imageI have not really written about Jaiku here at all... I have been meaning to explore it a bit more, but just haven't had the time.  What limited time I have had lately has been more focused on Twitter, Facebook, Skype and the evolving mashups of all of those.

But Ken Camp has been writing and advocating Jaiku, and is starting a series of posts with his one today: "Unveiling the new Jaiku Client for Nokia - Part 1"  Ken is going to talk more about the new client for Nokia S60 phones.  But this part of his first post is perhaps more revealing:

First, if you aren’t a Jaiku user today, you need to understand that Jaiku is what I call a lifestream aggregator. When you build your profile, you have complete control over what you wish to share of your lifestream of information. For many, that’s simply their Jaikus. Using this approach, a used can share brief snippets of information - current status, pose a question, leave a thought - for others to see.

Digging more deeply into Jaiku, we find you can also import RSS feeds of all flavors into your lifestream. For me, this means if you read my lifestream, you see blog posts from three different blogs, Flickr photos, video posts, even Twitter posts. I’ll explain more about why I think this approach is revolutionary and exciting in a post tomorrow or Friday. It’s taken me a while as a Jaiku user to develop an appreciation for just why this is apprach to aggregation is really important. I think it’s positively revolutionary from a social networking perspective.

I agree with Ken that this type of "lifestream aggregation" represents a direction in which social networking is evolving.  The challenge, I think, really comes back to where you do that aggregation.  Jaiku would like to be your aggregator.  So would Twitter (which can bring in RSS feeds through sites like  And so indeed would Facebook which now includes an RSS application as part of its platform.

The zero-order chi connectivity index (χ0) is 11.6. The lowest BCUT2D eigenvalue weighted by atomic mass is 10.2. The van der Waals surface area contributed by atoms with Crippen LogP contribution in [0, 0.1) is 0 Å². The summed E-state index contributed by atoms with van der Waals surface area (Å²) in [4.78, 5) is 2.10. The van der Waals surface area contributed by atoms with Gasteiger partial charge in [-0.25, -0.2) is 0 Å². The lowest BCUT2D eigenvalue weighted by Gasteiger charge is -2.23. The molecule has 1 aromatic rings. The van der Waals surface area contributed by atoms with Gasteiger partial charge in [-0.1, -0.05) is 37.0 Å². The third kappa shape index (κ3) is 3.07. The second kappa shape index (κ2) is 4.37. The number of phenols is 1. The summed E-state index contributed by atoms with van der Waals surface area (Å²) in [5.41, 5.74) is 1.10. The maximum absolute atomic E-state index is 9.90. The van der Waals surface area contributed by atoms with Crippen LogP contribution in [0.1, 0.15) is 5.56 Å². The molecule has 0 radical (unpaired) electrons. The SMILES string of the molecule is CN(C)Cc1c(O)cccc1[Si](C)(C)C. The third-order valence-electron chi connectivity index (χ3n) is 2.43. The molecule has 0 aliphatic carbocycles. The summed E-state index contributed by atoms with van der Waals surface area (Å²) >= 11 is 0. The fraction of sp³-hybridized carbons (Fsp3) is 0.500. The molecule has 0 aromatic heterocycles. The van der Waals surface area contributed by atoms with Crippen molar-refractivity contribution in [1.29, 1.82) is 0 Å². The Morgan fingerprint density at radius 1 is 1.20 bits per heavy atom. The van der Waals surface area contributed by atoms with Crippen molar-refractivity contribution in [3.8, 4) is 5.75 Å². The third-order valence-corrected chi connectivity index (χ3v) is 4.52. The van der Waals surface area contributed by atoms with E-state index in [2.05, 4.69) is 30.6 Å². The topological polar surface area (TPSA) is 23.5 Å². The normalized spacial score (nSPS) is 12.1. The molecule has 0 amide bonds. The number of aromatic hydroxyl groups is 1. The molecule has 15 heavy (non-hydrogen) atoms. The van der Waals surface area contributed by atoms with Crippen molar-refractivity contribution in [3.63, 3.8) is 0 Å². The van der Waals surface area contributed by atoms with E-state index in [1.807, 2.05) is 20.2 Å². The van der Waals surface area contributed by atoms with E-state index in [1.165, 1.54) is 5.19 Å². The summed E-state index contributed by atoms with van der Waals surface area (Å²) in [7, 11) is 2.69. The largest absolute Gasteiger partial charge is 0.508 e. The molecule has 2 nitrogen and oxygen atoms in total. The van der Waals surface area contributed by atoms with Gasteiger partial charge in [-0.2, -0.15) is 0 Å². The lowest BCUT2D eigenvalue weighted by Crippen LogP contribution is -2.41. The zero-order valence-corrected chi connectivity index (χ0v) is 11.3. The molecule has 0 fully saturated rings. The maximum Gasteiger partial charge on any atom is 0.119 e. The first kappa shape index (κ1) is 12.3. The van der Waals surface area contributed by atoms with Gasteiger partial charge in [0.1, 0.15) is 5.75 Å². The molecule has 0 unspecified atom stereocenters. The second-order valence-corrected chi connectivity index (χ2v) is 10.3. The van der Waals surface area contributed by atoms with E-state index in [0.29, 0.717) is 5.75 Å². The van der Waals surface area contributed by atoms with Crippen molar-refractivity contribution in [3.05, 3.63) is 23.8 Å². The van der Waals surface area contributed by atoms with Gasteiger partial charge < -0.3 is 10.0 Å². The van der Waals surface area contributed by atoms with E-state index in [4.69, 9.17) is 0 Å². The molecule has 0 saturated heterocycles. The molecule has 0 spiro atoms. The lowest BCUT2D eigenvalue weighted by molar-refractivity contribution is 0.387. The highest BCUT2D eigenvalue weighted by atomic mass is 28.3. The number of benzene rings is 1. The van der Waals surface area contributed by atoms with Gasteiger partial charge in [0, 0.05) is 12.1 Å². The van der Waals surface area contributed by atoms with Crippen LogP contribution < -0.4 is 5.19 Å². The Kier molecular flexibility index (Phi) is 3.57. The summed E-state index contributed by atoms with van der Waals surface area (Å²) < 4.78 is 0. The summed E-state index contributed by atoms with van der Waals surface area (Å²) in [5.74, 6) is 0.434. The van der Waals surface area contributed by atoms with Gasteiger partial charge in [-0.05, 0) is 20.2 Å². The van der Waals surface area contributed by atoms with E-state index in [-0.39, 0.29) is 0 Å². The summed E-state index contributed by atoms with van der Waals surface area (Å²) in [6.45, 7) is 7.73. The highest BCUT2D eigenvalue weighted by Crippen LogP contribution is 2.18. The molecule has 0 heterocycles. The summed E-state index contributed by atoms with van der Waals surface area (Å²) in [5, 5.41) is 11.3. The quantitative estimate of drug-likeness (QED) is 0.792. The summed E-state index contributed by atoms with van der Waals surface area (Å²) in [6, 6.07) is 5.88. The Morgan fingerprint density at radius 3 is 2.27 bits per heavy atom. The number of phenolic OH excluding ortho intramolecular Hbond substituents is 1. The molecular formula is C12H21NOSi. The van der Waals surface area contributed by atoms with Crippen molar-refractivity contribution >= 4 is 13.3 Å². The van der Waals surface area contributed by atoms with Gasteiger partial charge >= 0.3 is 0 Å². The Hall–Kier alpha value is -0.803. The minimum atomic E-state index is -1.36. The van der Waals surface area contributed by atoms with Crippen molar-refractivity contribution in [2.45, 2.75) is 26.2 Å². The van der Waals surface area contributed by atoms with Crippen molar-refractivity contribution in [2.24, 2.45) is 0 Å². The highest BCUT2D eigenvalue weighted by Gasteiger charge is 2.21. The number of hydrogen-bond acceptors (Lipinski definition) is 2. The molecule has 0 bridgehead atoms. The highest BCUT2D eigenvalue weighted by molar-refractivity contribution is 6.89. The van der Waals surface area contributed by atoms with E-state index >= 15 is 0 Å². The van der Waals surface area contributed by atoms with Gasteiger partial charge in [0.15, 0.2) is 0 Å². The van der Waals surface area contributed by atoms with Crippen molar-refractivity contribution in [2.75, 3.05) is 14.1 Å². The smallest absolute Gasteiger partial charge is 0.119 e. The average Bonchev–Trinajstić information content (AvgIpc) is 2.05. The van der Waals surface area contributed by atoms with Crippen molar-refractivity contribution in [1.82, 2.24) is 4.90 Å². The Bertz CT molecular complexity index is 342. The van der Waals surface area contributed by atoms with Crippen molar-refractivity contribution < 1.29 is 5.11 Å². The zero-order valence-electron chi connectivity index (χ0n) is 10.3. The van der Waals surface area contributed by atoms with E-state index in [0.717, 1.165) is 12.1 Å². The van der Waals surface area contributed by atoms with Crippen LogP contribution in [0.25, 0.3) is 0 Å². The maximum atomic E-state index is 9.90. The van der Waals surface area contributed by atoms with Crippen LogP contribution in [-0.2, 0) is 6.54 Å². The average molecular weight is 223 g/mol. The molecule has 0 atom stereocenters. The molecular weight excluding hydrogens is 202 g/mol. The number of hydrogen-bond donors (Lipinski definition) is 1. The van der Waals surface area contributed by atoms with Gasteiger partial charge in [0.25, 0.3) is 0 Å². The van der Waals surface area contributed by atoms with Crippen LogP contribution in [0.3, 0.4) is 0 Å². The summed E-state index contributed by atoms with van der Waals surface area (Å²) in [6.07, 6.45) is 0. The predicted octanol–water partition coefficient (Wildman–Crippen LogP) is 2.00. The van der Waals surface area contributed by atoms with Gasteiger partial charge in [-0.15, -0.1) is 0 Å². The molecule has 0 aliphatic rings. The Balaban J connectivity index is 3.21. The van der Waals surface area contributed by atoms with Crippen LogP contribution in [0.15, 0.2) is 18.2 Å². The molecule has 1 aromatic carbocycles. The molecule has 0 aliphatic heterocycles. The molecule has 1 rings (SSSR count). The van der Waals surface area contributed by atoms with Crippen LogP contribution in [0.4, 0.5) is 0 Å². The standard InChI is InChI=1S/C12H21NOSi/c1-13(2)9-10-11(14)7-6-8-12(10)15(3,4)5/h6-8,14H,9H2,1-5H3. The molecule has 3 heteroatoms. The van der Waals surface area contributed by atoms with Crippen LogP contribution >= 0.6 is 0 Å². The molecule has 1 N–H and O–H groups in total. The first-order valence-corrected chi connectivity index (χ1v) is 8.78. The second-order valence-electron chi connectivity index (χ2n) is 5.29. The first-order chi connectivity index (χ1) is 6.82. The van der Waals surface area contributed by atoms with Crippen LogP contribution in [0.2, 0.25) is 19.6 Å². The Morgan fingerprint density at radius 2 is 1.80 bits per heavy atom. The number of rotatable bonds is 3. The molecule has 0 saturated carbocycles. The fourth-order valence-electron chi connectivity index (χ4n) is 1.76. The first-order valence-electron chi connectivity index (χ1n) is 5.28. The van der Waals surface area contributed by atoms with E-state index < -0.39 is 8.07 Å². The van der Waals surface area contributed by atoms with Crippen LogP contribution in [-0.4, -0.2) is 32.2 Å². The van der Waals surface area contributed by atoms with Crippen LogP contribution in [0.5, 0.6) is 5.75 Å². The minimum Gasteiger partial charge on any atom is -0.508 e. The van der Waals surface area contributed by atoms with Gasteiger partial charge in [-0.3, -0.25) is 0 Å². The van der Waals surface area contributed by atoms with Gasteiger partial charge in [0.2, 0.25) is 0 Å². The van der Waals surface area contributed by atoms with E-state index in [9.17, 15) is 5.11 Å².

So which do you choose?

All are, to varying degrees, walled gardens of some sort.  Ken can't follow my status updates because I primarily use Twitter.  Alec Saunders does most all his updates within Facebook.   We do need to have some kind of common aggregator.   We need to tear down the walls so that we don't wind up in isolated islands of communication.

But in the meantime, if you want to read about how pretty and nice it is inside of the walled garden of Jaiku, head on over to Ken's post to read more.  This is Part 1, with the others to follow soon thereafter, I would expect.

TypePad *finally* provides a native "3-column layout" with 2 sidebars!

As readers of this blog know, I built this blog (and the companion Disruptive Telephony) back in January by using the 3-column hack from to essentially beat TypePad's standard templates into submission and give me the format I've wanted.  Overall, it's worked well... except for the fact that when you leave a comment you get squeezed into a tiny central column.  John Unger had a workaround for that which involved re-generating your Advanced Templates and copying/pasting a lot of things around... which is why I never quite did it.

So now comes word that TypePad has finally released a native template in this format!  I'm delighted because I very much like the format and think it's a great way to have a blog set up (obviously!).  I look forward to using it on several of my other blogs.  I am assuming it will also fix my issue of having a narrow comment field.  It will also allow me to very easily manipulate sidebar content using the standard TypePad tools.  I do it now through the Advanced Templates and, while it can be done, it's not overly fun at times.

And... those users out there still stuck on Internet Explorer 6 will hopefully no longer have a problem viewing my blogs!

Unfortunately, it will probably be a bit for me to move these two blogs over to that new template.  I've now customized and tweaked them so much in the Advanced Templates that it will probably take a while for me to get them moved over. (For instance, I have to move over the navigation bar that appears on the top.)